Dec. 14, 2021
HOLIDAYS: Prepare early to make tax filing easier
By Rebekah Hall
U of A System Division of Agriculture
- File early, electronically, and use direct deposit for fastest refund
- Charitable contributions must be made by Dec. 31 to be deducted
- Preparing early helps to maximize retirement contributions
LITTLE ROCK — As the year winds down, taxpayers can prepare early for the 2022 tax filing season.
Laura Hendrix, associate professor of family and consumer science for the University of Arkansas Division of Agriculture, said getting a head start on the process offers several advantages.
“The main advantages of preparing for taxes before January 2022 are planning ahead to maximize retirement contributions and estimating taxes to plan ahead if payments will be needed,” Hendrix said.
Preparing for tax season is also important for charitable contributions, which may be tax-deductible and must be made by Dec. 31, 2021 to count as an itemized deduction for the 2021 tax year. Hendrix advised that taxpayers keep good records of charitable donations and contributions to help ease the filing process.
“Special recordkeeping rules apply to any taxpayer claiming a charitable contribution deduction,” Hendrix said. “Usually, this includes obtaining an acknowledgment letter from the charity before filing a return and retaining a canceled check or credit card receipt for contributions of cash.”
For details on recordkeeping rules for substantiating gifts to charity, see Publication 526, Charitable Contributions, available at www.IRS.gov.
Standard vs. itemized deductions
Organized recordkeeping is also critical for individuals planning to itemize deductions on their federal tax income return. Taxpayers can either itemize deductions or use the standard deduction, although itemization requires documentation for each of the items, Hendrix said.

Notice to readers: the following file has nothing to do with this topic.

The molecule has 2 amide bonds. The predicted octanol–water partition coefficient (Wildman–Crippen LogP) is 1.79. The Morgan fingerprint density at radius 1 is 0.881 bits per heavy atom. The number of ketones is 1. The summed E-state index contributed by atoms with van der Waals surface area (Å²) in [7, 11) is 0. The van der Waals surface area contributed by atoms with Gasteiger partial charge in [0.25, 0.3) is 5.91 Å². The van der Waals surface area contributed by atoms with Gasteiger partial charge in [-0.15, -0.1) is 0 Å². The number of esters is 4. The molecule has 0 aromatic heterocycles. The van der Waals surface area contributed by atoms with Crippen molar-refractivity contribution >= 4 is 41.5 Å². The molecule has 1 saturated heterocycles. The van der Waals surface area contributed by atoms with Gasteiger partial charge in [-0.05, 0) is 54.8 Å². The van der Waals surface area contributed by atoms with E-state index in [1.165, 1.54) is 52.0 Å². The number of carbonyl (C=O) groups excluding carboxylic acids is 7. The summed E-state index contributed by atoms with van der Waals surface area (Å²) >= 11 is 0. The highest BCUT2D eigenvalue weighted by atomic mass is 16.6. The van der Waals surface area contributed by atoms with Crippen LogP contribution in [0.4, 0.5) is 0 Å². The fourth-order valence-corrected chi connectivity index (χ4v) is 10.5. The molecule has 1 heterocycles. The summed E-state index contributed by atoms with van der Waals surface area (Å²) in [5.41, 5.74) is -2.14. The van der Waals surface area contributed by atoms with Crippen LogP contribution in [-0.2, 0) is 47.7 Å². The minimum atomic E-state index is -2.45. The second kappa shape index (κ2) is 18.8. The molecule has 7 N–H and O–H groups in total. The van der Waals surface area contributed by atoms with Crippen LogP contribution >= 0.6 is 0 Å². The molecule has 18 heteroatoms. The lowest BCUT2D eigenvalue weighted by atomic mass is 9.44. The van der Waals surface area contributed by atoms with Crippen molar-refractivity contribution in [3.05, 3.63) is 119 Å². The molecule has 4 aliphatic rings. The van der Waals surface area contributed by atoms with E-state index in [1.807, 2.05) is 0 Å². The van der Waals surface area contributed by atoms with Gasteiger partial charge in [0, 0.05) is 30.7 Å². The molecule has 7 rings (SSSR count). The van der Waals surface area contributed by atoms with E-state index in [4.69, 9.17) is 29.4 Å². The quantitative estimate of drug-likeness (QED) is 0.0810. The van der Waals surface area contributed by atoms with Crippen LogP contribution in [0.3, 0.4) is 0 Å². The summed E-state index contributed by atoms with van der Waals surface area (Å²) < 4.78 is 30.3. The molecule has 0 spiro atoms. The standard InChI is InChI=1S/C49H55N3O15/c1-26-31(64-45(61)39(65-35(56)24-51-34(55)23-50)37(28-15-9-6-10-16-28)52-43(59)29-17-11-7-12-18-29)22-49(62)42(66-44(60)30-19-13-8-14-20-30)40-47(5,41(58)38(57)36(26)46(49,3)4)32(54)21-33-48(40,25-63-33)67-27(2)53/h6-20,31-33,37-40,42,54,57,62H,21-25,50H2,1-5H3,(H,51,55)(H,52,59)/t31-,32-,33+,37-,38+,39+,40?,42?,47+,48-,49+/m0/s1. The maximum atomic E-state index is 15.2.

“Deductions reduce the amount of your taxable income,” Hendrix said. “The standard deduction amount varies depending on your income, age, and filing status, and it changes each year. You should itemize deductions if your allowable itemized deductions are greater than your standard deduction, or if you must itemize deductions because you can’t use the standard deduction.”
Both standard and itemized deductions require acknowledgment of charitable contributions. To determine standard deductions, use the online form at www.irs.gov/help/ita/how-much-is-my-standard-deduction.
The end of the year is also an opportune time to plan how to maximize retirement contributions. Hendrix said there are limits to how much employers and employees can contribute to an individual retirement plan (IRA) each year.
“The plan must specifically state that contributions or benefits cannot exceed certain limits, and the limits differ depending on the type of plan,” Hendrix said. “The basic limit on elective deferrals is $20,500 in 2022, $19,500 in 2020 and 2021. Catch-up contributions may also be allowed if the employee is age 50 or older. You can make 2021 IRA contributions until April 15, 2022.”
There are several different types of employee contributions:
- Salary reduction/elective deferral contributions are pre-tax employee contributions that are generally a percentage of the employee's compensation. Some plans permit the employee to contribute a specific dollar amount each pay period. 401(k), 403(b) or SIMPLE (Savings Incentive Match Plan for Employees) IRA plans may permit elective deferral contributions.
- Designated Roth contributions are a type of elective contribution that, unlike pre-tax elective contributions, are currently includible in gross income but tax-free when distributed. 401(k), 403(b) and governmental 457(b) plans can allow them. If a plan permits designated Roth contributions, it must also offer pre-tax elective deferral contributions.